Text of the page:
Supplemental Health Insurance continued...
What else should you consider? Keep in mind that this would be a supplement to a regular health care policy, not a replacement for it. If you're considering a supplemental health care policy, make sure you understand your current health coverage. Some people wind up paying extra for unnecessary, duplicate coverage.
"You have to read through that booklet your insurance company sends you and understand what you're getting and what you're not," Glazer says. "Read the fine print."
What is it? Long-term-care insurance covers a stay in a nursing facility or home health care.
Care in a nursing home averages $69,000 to $78,000 each year. Home health care ranges from $40,000 to $70,000 annually. Contrary to what many people believe, Medicare won't cover either. Medicaid does, but it's a program designed to help the poor. You will only become eligible for Medicaid once you've exhausted all of your financial assets.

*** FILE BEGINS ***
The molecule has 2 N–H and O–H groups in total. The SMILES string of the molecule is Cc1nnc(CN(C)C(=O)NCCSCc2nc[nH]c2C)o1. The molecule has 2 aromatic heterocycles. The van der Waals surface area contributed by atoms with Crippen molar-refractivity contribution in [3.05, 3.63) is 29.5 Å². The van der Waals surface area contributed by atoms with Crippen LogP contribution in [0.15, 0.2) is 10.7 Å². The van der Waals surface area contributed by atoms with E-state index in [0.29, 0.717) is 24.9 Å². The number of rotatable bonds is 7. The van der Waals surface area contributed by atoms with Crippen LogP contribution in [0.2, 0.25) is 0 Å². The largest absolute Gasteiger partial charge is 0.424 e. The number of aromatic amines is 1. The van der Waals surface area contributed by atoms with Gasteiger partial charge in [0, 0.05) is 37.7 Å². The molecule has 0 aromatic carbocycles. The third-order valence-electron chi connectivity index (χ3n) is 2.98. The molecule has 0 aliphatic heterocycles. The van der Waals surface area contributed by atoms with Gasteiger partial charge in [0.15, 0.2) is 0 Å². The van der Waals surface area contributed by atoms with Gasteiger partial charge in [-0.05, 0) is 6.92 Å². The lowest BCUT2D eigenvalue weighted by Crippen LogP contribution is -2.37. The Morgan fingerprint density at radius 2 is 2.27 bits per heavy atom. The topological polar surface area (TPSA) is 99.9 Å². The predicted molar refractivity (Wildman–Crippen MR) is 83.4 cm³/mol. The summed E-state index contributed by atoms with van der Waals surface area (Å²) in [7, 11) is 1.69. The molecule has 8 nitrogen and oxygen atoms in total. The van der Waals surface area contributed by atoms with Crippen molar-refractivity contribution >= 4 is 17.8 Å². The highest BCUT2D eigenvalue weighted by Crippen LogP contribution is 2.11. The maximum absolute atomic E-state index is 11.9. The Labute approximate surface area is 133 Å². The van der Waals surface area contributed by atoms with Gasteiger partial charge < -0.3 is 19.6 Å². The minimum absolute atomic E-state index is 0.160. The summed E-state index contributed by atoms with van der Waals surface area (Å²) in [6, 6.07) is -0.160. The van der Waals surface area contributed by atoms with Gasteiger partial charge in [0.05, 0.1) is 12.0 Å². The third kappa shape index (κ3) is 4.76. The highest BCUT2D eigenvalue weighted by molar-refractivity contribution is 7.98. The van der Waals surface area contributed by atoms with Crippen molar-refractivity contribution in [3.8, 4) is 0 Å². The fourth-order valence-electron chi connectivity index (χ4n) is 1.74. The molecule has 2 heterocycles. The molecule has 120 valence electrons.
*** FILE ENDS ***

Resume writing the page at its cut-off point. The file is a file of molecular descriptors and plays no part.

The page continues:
Do you need it? About 70% of people over age 65 will eventually need long-term care. It's not just a risk for older people -- 40% of those who need it are under 65. Still, long-term-care insurance may not be worth it. It depends on your finances, experts say. If you have a modest income and assets, skipping it makes sense.
"The cost of the insurance will take such a big chunk out of your income that it's probably not worth it," says Richard Frank, PhD. Frank is deputy assistant secretary for disability, aging, and long-term care policy at the Department of Health and Human Services. You might be better off paying for long-term care out of pocket, if you need it, and then going onto Medicaid.
People with greater assets will have a lot more money to lose before qualifying for Medicaid. Some choose to protect their finances with long-term-care insurance.
How much does it cost? Long-term care is expensive. And as you get older, the price gets even higher. "Once you get to 65 or 70, the price of long-term-care insurance really shoots up," Frank says.
What else should you consider? If you've decided to get long-term-care insurance, when you buy a policy depends on your situation. But Frank says that people can start thinking about it in their 40s and 50s.